Unethical students damage EOPS

Written by: Lee Bosch / Staff Writer

12/03/2013

Cartoon by Joaquin Junco Jr.

California’s Extended Opportunities Programs and Services (EOPS) has helped college students since 1969. It levels the playing field for economically, academically and language-disadvantaged students, as long as they maintain their grades and attend required appointments with EOPS counselors.

EOPS has been kind to students, but many have not reciprocated. Too many are gaming the system.

EOPS students at Southwestern College, along with many other state community colleges, are not required to purchase books specific to their classes. A student with four classes, for instance, may only need two books and spend just $120 of his EOPS allotment. Unspent money stays with EOPS unless the student decides to purchase more books, say for a friend or to resell for a profit. Students caught committing fraud are subject to termination from the program. Catching a student is difficult.

Colleges should protect EOPS funds by archiving students’ schedules in a computer system at the campus bookstore. Students would only be able to use EOPS money to buy books required for classes. Some colleges issue book vouchers for required texts that EOPS funds can purchase.

Permitting EOPS money to be used for book rentals would also save taxpayer money. Rented books cost significantly less than used ones and a fraction of new texts. A downfall is that a credit card or debit card number must be held at the bookstore in order to replace any stolen books. Not every student may be able to supply that. This issue is resolved if EOPS can cover replacement fees and disqualify any student who fails to return a book.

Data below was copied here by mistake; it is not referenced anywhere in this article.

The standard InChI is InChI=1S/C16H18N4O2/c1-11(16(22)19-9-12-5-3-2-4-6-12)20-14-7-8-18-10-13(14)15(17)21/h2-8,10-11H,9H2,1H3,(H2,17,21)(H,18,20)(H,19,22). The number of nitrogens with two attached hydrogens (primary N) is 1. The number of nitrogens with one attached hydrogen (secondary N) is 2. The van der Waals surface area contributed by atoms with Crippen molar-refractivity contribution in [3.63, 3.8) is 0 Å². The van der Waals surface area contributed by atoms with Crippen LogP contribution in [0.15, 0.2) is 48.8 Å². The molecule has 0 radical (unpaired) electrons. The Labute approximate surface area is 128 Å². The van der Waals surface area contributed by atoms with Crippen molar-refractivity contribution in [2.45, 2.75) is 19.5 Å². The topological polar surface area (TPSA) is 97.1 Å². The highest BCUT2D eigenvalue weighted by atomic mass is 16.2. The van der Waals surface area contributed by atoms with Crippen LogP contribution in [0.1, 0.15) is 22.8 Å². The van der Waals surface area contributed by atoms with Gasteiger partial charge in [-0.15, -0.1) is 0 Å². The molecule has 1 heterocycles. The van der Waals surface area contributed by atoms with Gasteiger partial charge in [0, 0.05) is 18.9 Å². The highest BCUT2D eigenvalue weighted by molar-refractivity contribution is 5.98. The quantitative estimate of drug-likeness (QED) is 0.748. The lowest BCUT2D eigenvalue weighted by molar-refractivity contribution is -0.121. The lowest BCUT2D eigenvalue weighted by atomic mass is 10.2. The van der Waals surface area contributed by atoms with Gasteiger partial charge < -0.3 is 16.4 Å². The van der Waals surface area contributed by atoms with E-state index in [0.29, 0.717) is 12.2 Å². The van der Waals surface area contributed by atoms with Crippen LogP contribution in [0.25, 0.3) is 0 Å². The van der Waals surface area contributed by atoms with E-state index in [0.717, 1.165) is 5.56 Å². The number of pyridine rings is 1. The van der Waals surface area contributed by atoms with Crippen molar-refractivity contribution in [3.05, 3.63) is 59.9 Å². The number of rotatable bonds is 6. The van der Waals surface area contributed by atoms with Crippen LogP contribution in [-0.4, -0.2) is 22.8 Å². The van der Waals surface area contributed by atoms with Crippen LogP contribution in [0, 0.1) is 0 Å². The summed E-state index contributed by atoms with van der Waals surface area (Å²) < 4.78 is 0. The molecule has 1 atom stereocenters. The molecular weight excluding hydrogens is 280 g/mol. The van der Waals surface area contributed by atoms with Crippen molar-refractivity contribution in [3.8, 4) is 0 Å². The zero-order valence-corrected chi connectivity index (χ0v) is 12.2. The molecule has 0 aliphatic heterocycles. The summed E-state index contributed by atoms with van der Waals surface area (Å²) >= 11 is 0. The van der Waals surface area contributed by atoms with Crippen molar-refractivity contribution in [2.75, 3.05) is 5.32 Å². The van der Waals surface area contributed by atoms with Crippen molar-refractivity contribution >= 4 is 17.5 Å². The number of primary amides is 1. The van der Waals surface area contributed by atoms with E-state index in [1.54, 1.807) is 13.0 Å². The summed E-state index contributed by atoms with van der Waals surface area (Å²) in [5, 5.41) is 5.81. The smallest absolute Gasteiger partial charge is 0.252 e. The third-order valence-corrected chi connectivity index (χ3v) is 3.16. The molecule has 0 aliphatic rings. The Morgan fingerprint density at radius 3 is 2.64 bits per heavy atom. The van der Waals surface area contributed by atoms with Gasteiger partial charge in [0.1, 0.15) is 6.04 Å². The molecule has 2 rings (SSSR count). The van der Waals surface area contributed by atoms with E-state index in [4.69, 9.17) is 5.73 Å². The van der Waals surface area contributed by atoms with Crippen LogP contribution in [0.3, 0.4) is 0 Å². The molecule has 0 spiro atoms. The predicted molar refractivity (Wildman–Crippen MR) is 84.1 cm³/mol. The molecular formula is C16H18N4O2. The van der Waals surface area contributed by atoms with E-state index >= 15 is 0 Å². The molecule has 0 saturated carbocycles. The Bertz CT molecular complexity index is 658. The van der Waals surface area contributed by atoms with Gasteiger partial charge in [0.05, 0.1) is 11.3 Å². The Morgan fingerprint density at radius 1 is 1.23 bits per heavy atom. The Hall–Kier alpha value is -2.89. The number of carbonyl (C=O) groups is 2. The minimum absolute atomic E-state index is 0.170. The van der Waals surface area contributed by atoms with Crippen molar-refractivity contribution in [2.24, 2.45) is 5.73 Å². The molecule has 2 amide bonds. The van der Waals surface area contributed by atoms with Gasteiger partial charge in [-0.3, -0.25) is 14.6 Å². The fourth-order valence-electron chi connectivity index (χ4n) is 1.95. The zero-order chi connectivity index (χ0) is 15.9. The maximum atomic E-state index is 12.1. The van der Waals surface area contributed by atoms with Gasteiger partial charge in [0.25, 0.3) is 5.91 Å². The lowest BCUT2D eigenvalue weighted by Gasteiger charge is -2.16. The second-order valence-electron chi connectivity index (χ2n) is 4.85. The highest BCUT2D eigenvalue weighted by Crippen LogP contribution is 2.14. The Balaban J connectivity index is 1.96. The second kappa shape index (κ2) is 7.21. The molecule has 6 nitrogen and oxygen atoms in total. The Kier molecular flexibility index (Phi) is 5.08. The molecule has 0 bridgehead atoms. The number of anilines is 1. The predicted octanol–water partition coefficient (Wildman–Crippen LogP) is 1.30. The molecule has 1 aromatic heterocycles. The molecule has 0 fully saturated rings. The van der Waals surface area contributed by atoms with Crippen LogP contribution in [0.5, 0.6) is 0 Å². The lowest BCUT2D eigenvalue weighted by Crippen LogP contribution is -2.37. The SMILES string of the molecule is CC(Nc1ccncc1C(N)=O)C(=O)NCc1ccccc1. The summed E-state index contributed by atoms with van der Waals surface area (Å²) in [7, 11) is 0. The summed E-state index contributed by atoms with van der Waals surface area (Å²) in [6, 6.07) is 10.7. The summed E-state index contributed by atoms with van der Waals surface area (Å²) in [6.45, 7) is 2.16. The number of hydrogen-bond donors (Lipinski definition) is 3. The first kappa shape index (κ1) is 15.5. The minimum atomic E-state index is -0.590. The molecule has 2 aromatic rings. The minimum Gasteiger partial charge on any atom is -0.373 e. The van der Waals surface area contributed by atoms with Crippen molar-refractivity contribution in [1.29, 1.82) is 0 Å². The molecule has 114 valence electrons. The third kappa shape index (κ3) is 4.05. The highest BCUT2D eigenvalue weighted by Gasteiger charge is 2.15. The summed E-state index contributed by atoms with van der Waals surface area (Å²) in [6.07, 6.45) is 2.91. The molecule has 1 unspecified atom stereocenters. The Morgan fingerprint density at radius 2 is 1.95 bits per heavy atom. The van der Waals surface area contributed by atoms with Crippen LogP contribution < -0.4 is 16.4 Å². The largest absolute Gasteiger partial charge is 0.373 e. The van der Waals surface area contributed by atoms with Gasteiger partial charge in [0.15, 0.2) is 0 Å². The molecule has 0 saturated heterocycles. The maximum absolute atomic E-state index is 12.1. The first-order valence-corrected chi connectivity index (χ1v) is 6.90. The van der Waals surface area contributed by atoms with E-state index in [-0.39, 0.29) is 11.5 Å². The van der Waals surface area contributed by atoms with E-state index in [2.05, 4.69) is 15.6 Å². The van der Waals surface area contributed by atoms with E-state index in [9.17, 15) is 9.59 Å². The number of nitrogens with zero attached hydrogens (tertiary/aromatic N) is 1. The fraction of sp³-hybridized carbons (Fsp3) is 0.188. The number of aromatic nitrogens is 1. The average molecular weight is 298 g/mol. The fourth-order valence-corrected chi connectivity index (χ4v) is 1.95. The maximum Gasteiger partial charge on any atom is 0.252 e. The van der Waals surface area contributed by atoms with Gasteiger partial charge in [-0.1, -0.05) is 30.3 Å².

Individualizing EOPS money to majors would help cover these necessities. If an art student has $100 remaining on an EOPS account, a voucher for art supplies would be beneficial. With less than $70 an art student can purchase a complete brush set, five acrylic paints, a medium-sized sketchbook or canvases. Aspiring architecture majors require a $38 book (used) but the architecture kit costs $73. If the goal of EOPS is student success, it makes sense to apportion funds for required materials.

Money for EOPS is allotted to community colleges through a grant by the state. Book allocations depend on the size of the grant. EOPS students at SWC may receive $275 one semester and $210 the next.

EOPS students are required to meet with a counselor three times per semester. Appointment number one is a review of the Student Education Plan. EOPS can create a form where, during the first appointment, a student can sign off for the allocation of 10, 15 or 20 percent of their EOPS money to be used for school supplies at the bookstore.

If EOPS were to receive $500,000 to divide among 2,000 students next semester, each student would receive $250 for books. If a student decided to allocate 10 percent of her money for school supplies, she would have $25. At 15 percent she would have $37.50 and at 20 percent she would have $50.

While that may not be enough for an architecture kit, it significantly subsidizes the cost. For an art student, the funds can be a safety net for replacement of broken materials or stocking up on acrylic paints. Students could also purchase Scantrons, writing materials and a planner.

EOPS does great things for students, now it is time to optimize the system’s performance.

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